More important than ever
In Iran, which has seen some 70,000 coronavirus cases, people are staying at home and watching television more than ever, according to SAT-7 PARS presenter Parastoo Portaheri. A live episode of Signal in which Revd Keyvan Cyrus discussed the crisis and prayed for viewers in the Persian world prompted hundreds of messages of thanks. While SAT-7 PARS’ Cyprus studio continues to operate, UK-based presenters have begun recording programmes from home because of government regulations here.
In Turkey, SAT-7 TÜRK children’s presenter Nora Yazırlıoğlu has had to self-isolate because she is pregnant and has asthma. But, determined to continue production of SAT-7 TÜRK Kids, she has converted her living room into a studio and enlisted the aid of her producer husband and even their pet cat during one episode. Nora has included indoor games and family competitions and quizzes in the show to keep children entertained and stop them from becoming scared.
In the approach to Holy Week, almost 30 Christian leaders from Arabic-speaking nations including Syria, Iraq, Jordan and Algeria have recorded messages of hope and faith in the face of the coronavirus.
In his contribution (see above), Dr Andre Zaki Stephanous, president of the Protestant community in Egypt, gave a resounding message that “God is for us”. He countered “distorted” images in parts of the Arab world of a God who is “fearful and vengeful”.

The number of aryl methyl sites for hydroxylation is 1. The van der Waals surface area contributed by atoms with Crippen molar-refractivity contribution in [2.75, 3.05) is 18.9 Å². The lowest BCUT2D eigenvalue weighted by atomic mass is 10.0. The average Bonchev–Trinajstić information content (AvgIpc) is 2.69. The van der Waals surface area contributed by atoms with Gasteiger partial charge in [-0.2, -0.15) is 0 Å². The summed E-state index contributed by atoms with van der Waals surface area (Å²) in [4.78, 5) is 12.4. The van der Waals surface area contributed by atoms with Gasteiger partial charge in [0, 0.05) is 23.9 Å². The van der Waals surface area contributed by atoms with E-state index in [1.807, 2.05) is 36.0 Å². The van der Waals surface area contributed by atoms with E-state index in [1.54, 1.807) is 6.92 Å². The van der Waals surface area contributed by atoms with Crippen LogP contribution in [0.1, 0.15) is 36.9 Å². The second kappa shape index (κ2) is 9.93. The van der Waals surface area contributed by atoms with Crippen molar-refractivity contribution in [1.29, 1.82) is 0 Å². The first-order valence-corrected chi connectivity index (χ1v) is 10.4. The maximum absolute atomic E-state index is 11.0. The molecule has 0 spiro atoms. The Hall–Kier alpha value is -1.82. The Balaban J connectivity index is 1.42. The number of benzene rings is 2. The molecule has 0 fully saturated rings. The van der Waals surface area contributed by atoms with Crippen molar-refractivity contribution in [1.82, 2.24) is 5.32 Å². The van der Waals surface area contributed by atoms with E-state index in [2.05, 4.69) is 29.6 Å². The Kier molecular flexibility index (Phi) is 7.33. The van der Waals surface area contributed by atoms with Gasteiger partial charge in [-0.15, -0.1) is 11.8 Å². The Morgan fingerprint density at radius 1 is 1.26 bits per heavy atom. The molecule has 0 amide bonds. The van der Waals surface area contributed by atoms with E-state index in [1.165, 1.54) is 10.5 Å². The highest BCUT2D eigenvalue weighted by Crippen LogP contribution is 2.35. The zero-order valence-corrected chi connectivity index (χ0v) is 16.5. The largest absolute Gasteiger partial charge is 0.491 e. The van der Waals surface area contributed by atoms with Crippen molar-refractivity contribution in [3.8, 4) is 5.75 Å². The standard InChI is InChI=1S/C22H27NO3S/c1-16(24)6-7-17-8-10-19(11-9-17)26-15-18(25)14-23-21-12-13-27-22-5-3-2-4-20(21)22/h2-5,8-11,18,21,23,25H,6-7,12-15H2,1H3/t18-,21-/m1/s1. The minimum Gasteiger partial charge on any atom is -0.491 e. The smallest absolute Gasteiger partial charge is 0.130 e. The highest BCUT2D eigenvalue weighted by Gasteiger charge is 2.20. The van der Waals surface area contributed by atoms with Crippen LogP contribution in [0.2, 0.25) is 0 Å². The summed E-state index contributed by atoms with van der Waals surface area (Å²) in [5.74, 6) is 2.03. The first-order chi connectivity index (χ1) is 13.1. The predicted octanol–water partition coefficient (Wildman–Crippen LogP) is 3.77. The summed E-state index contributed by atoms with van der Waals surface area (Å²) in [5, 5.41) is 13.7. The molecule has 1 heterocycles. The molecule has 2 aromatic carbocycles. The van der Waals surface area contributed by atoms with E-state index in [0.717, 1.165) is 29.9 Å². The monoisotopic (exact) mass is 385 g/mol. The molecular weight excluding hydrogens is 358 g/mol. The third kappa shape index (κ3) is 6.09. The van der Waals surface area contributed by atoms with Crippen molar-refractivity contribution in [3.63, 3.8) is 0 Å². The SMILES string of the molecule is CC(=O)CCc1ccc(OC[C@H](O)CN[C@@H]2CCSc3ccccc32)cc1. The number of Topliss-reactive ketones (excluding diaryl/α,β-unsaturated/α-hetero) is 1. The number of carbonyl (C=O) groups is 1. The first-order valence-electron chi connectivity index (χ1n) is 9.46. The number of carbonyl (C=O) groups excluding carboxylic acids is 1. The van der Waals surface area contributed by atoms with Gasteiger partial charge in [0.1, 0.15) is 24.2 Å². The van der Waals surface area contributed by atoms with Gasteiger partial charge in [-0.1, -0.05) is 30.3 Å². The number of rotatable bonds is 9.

He said: “God isn’t against us, as others think, but He is with us. He stands with us in face of this disease. He is with us in the scientific discoveries that would fight the disease. He is with us when we are in pain. He is with us every moment.”
In a message from Kuwait, Pastor Emmanuel Ghareed, one of the country’s few national believers, said, “We thank the Lord because we are under His protection, so we will not fear the coronavirus or any other, but we trust in the Lord and rely on Him with all our hearts.”,
Presenters on SAT-7’s popular children’s channel, SAT-7 KIDS, filmed messages of reassurance from their homes, and children responded by sending in some of their own!